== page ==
Johnston said her mother’s estate has been charged nearly $300,000 in total fees by court professionals, including lawyers like Dexel and Reiner who charged between $250-300 per hour for their services.

Debbie Valdez, President of Guardianship Reform Advocates for the Disabled and Elderly (GRADE) is not surprised and said poorly thought out legislation has led to problems in the State of Texas and Harris County.

She told Rebel Pundit that her group has received complaints against three of the four elected probate judges in Harris County.

The most notorious judge is Mike Wood who has been featured in a number of exposes in Houston area media. Valdez said in 2005, Woods was one of several judges to testify in front of the Texas legislature to argue for more ambitious guardianship laws, claiming elderly would be victimized without them.

The result was bill SB 6, which Valdez told RebelPundit has done the opposite, leading to far more corruption and abuse.

In an extensive expose, Lise Olsen of the Houston Chronicle wrote:
"Under a court-ordered guardianship, 86-year-old widow Helen Hale was plucked from the house she and her husband had built on wooded acreage in Cypress for their retirement and relocated to an unlicensed group home run by a caregiver with a criminal history. 
In some of the state’s largest counties, like Harris, Travis and Bexar, so many people are in guardianships that each probate judge oversees from 1,500 to 3,000 ‘wards’ of the court. Yet most judges have only a single investigator to check out potential problems."
Upon speaking with Hale’s family, the end result is that more than three years later nothing has changed.

RebelPundit conducted interviews with Hale’s daughter Susan Staley and her granddaughter, Jennifer Goings, and though Hale has six children, Judge Butts, without explanation, chose a daughter with a history of drug use who had recently spent more than a decade without seeing her mother, as her guardian.

Goings provided RebelPundit with a series of photos which show bruises, bed sores, and other signs of neglect perpetrated on her grandmother.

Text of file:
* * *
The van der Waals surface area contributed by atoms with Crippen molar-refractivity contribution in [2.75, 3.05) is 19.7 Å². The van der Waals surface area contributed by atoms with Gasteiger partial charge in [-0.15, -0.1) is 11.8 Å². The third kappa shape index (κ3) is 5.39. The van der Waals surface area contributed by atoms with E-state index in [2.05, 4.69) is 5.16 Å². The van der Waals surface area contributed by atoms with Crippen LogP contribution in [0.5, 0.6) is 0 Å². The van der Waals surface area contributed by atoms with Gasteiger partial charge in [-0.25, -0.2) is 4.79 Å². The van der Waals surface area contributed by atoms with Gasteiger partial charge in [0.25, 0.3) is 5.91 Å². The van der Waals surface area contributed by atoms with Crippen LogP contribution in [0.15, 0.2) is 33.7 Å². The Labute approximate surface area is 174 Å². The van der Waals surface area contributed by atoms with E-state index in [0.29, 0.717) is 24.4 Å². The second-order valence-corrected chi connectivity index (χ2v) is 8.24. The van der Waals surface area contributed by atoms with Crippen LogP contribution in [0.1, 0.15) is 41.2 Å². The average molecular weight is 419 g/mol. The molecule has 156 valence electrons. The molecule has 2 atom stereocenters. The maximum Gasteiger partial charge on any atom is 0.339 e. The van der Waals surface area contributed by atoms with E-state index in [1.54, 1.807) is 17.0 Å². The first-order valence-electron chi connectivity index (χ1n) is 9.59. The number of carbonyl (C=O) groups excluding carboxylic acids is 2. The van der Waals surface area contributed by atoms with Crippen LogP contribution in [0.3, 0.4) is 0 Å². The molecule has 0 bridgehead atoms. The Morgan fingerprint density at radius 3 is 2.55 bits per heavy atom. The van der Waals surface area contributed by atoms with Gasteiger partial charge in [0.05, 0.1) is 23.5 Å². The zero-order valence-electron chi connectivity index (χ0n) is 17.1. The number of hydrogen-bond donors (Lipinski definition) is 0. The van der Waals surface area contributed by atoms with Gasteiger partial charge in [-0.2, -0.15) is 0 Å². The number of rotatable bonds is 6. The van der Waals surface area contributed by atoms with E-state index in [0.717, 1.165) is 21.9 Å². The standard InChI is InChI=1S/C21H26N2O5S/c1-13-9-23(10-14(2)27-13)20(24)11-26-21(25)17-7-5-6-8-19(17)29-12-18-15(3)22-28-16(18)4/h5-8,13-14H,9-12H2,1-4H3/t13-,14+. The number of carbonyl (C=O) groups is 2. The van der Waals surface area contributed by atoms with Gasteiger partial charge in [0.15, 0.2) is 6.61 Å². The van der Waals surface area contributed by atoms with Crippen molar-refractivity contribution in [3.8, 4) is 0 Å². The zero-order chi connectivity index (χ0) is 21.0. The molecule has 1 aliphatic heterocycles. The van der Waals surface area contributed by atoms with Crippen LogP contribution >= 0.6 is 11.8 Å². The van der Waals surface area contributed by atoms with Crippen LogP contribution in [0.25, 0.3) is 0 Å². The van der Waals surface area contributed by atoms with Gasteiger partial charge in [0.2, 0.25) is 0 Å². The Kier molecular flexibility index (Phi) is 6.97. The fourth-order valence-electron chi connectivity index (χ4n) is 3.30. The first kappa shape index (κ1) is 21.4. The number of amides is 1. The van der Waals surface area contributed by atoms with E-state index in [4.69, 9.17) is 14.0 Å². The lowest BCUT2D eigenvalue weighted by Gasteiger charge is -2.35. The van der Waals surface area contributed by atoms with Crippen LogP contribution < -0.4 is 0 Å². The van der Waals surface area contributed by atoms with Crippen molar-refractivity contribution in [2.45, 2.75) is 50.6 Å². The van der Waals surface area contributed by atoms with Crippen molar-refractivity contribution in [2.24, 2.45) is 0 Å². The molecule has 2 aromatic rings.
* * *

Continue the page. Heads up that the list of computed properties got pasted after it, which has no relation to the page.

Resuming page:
The photos of Hale’s bed sores from one of the unsanitary nursing homes she’s been forced to stay in were to graphic for publishing.
In another guardianship battle, Donna DeFrancesco and her brother Greg said they’ve been able to put lifelong sibling rivalries aside and they’ve grown closer fighting corruption in Guardianship.

“I assumed guardianship was lawful.” Greg DeFrancesco, a recently retired Houston police officer, told RebelPundit.

About a year ago, he thought guardianship was best for his mother, Olga, now 87, but this was challenged by his sister.

“They (guardianship abusers) are looking for people like us.” Greg DeFrancesco told RebelPundit.

By this, he meant that once there is a dispute amongst the family, that’s all that’s necessary for probate court to step in and take over.

Judge Loyd Wright appointed David Dexel who proceeded to stick their mother in a nursing home. The DeFrancesco’s have become close to Sherry Johnston and they believe their mother was treated much like hers.

In September 2014, after the two siblings reconciled, they wrestled guardianship back into his hands.

Greg DeFrancesco said when he finally removed his mother from the nursing him she was near death, dehydrated, and malnourished.

He told RebelPundit he believes his mother was effectively being euthanized. She’s now recovering.

Full Article and Source:
Court-Appointed Guardianship Abuses Run Rampant in American Courts

See Also:
NASGA:  Willie Jo Mills, Texas

GRADE:  Guardianship Reform Advocates for the Disabled and Elderly

Maplewood Woman Allegedly Takes $47K From Vulnerable Mother

MINNEAPOLIS (WCCO) – A Maplewood woman is facing charges of exploitation after she allegedly took $47,000 from her mentally ill mother.

Annette Lynn Biel, 50, faces one count of financial exploitation of a vulnerable adult.

According to the criminal complaint, Biel’s mother had been diagnosed with dementia in 2011 and required 24 hour care from her daughters.